After doing some research, first looking at dog training which I also enjoy, I decided to become a pet sitter and dog walker. Barriers to entry in this business are not as high as  in dog training, although for that reason it is a crowded field. It was slow to begin with, but I had the advantage of having lots of former friends and co-workers, seven years volunteering at my local animal shelter, and eight months of severance. 

Since the launch of Mel’s Pet Pals in September 2008, I have doubled my income and my client base. I get most of my business from client referrals and our local pet sitters association here in Minnesota.

What made you decide on pet sitter and dog walker as a combination?

Pet sitting and dog walking is often a combo in the pet world. The truth is that most businesses can’t create enough revenue offering just one.  I have a business plan that will take the company to the next level and offer options not currently available elsewhere.  I did my own research before moving forward. I interviewed business owners (some not associated with the pet world), researched pet sitters in my area, what services were offered, and researched pricing.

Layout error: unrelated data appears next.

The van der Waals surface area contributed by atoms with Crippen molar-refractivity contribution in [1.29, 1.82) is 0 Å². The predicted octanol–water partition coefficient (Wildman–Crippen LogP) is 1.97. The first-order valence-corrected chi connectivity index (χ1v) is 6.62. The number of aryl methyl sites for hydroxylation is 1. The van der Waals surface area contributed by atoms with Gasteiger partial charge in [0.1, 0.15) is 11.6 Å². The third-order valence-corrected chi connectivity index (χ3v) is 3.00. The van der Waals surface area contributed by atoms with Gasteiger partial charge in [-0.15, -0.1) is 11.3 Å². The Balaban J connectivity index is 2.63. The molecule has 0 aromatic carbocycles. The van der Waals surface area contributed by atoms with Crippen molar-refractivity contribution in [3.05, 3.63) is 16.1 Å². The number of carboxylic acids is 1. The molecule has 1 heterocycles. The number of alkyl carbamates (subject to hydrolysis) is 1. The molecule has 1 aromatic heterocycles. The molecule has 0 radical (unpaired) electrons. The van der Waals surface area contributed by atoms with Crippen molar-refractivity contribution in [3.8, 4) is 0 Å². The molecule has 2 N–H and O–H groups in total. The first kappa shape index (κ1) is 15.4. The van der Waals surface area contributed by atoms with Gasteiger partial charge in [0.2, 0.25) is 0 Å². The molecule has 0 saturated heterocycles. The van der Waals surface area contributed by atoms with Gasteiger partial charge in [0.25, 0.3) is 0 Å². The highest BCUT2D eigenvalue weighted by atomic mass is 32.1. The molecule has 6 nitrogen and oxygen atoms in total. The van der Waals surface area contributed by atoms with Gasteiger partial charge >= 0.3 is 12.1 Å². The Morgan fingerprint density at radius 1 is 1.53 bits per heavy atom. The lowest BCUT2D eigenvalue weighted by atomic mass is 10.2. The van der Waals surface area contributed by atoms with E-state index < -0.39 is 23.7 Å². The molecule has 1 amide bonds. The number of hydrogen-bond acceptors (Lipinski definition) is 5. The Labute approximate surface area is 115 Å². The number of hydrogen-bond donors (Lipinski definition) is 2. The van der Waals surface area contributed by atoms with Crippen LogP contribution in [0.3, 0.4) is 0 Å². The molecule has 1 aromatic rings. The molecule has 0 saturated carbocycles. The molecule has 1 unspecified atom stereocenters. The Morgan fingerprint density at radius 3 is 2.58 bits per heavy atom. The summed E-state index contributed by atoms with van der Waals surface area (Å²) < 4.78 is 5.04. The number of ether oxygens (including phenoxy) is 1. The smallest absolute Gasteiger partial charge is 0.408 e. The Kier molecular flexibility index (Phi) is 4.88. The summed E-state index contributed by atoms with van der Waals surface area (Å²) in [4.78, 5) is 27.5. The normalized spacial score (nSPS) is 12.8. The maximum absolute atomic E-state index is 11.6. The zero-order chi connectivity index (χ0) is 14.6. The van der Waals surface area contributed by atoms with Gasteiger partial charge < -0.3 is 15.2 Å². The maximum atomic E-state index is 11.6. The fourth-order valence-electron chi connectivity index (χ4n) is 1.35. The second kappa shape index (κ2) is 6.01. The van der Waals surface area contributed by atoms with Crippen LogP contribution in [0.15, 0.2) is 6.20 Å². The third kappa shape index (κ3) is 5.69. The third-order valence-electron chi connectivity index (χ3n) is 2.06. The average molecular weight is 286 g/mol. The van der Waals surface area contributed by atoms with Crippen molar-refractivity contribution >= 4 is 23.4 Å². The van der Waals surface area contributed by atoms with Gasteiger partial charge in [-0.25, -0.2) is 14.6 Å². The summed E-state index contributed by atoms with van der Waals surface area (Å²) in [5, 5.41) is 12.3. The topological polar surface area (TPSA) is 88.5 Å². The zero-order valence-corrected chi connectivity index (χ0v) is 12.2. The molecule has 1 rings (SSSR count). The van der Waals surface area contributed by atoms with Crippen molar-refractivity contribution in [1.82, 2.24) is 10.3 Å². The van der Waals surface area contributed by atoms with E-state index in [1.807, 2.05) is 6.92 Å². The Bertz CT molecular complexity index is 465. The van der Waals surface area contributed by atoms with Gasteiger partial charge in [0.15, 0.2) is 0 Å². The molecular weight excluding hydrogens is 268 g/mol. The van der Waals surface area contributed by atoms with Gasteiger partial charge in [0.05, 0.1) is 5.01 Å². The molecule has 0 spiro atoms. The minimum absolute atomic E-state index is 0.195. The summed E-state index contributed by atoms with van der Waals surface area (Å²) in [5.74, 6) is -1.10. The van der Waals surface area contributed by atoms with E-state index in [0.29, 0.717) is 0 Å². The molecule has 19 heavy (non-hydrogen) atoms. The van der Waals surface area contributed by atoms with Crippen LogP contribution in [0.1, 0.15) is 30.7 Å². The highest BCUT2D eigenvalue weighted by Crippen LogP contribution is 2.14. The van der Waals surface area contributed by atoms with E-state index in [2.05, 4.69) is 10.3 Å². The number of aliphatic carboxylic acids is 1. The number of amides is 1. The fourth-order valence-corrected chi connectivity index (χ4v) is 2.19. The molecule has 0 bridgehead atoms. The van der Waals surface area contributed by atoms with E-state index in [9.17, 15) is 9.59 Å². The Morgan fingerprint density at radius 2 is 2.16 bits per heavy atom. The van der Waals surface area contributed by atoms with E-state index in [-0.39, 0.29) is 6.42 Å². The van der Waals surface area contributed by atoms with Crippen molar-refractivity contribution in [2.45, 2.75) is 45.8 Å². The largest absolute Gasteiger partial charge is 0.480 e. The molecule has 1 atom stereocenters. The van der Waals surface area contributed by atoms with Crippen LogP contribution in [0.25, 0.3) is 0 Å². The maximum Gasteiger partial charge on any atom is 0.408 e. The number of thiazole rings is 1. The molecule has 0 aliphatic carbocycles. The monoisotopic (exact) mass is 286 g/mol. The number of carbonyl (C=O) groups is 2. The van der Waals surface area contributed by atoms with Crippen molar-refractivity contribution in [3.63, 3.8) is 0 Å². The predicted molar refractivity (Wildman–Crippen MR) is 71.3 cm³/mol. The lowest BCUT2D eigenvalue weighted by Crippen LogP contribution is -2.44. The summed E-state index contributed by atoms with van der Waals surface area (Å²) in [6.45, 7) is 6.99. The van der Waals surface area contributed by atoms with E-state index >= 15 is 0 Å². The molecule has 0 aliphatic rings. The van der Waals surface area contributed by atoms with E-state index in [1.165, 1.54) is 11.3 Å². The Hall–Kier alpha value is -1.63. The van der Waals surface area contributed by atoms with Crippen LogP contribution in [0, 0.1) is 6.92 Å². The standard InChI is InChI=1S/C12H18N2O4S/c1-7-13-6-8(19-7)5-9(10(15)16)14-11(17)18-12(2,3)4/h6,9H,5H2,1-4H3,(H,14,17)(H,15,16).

How did you put together enough business to get comfortable with your income? Project management pays pretty well, and trying to replace that would take longer than two years, given the average price point of pet services.

Early on, I decided to market a bit differently than most pet sitters. I have a friend who is a successful children’s book writer, blogger and social media expert (@KakieF). She encouraged me to explore using social media as a way to get people to learn more about me and my business. I use Facebook, Twitter and I have two blogs – 1 about Daisy (my puppy mill rescue) and one that shares more general information about dogs.  I have also put up fliers in vet’s offices, built up friendships at the dog park, many of whom have become my clients,  and attended events like the Pet Expo and the Pride festival in Minneapolis.